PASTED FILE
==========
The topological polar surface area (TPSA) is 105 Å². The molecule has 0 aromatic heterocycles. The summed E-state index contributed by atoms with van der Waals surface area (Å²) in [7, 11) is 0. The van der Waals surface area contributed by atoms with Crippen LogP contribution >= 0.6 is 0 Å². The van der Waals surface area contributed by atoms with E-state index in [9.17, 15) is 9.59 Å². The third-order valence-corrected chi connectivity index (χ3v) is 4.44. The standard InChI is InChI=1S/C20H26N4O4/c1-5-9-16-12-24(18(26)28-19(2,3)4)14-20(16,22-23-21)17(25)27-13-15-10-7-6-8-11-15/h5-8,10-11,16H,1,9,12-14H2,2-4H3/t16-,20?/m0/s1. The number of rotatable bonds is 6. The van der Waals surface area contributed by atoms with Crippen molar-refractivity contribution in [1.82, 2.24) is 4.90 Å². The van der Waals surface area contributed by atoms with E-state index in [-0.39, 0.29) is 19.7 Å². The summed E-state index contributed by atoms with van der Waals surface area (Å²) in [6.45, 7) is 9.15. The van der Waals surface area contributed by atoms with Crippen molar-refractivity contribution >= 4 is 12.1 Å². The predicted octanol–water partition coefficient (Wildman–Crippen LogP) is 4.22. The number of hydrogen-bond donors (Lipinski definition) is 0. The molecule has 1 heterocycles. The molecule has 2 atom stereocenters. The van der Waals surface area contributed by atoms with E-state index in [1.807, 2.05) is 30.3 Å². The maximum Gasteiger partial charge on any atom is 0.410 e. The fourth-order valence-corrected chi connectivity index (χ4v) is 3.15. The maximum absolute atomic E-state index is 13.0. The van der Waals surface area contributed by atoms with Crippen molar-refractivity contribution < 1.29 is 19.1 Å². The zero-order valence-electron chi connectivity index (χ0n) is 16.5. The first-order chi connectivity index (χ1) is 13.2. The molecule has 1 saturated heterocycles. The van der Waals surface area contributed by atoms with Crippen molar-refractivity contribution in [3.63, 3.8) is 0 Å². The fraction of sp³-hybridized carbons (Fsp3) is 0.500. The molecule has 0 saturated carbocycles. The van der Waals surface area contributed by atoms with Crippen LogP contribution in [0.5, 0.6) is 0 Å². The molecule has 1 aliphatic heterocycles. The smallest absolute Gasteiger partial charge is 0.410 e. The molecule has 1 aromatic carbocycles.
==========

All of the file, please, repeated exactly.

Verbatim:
The topological polar surface area (TPSA) is 105 Å². The molecule has 0 aromatic heterocycles. The summed E-state index contributed by atoms with van der Waals surface area (Å²) in [7, 11) is 0. The van der Waals surface area contributed by atoms with Crippen LogP contribution >= 0.6 is 0 Å². The van der Waals surface area contributed by atoms with E-state index in [9.17, 15) is 9.59 Å². The third-order valence-corrected chi connectivity index (χ3v) is 4.44. The standard InChI is InChI=1S/C20H26N4O4/c1-5-9-16-12-24(18(26)28-19(2,3)4)14-20(16,22-23-21)17(25)27-13-15-10-7-6-8-11-15/h5-8,10-11,16H,1,9,12-14H2,2-4H3/t16-,20?/m0/s1. The number of rotatable bonds is 6. The van der Waals surface area contributed by atoms with Crippen molar-refractivity contribution in [1.82, 2.24) is 4.90 Å². The van der Waals surface area contributed by atoms with E-state index in [-0.39, 0.29) is 19.7 Å². The summed E-state index contributed by atoms with van der Waals surface area (Å²) in [6.45, 7) is 9.15. The van der Waals surface area contributed by atoms with Crippen molar-refractivity contribution >= 4 is 12.1 Å². The predicted octanol–water partition coefficient (Wildman–Crippen LogP) is 4.22. The number of hydrogen-bond donors (Lipinski definition) is 0. The molecule has 1 heterocycles. The molecule has 2 atom stereocenters. The van der Waals surface area contributed by atoms with E-state index in [1.807, 2.05) is 30.3 Å². The maximum Gasteiger partial charge on any atom is 0.410 e. The fourth-order valence-corrected chi connectivity index (χ4v) is 3.15. The maximum absolute atomic E-state index is 13.0. The van der Waals surface area contributed by atoms with Crippen molar-refractivity contribution < 1.29 is 19.1 Å². The zero-order valence-electron chi connectivity index (χ0n) is 16.5. The first-order chi connectivity index (χ1) is 13.2. The molecule has 1 saturated heterocycles. The van der Waals surface area contributed by atoms with Crippen molar-refractivity contribution in [3.63, 3.8) is 0 Å². The fraction of sp³-hybridized carbons (Fsp3) is 0.500. The molecule has 0 saturated carbocycles. The van der Waals surface area contributed by atoms with Crippen LogP contribution in [0.5, 0.6) is 0 Å². The molecule has 1 aliphatic heterocycles. The smallest absolute Gasteiger partial charge is 0.410 e. The molecule has 1 aromatic carbocycles.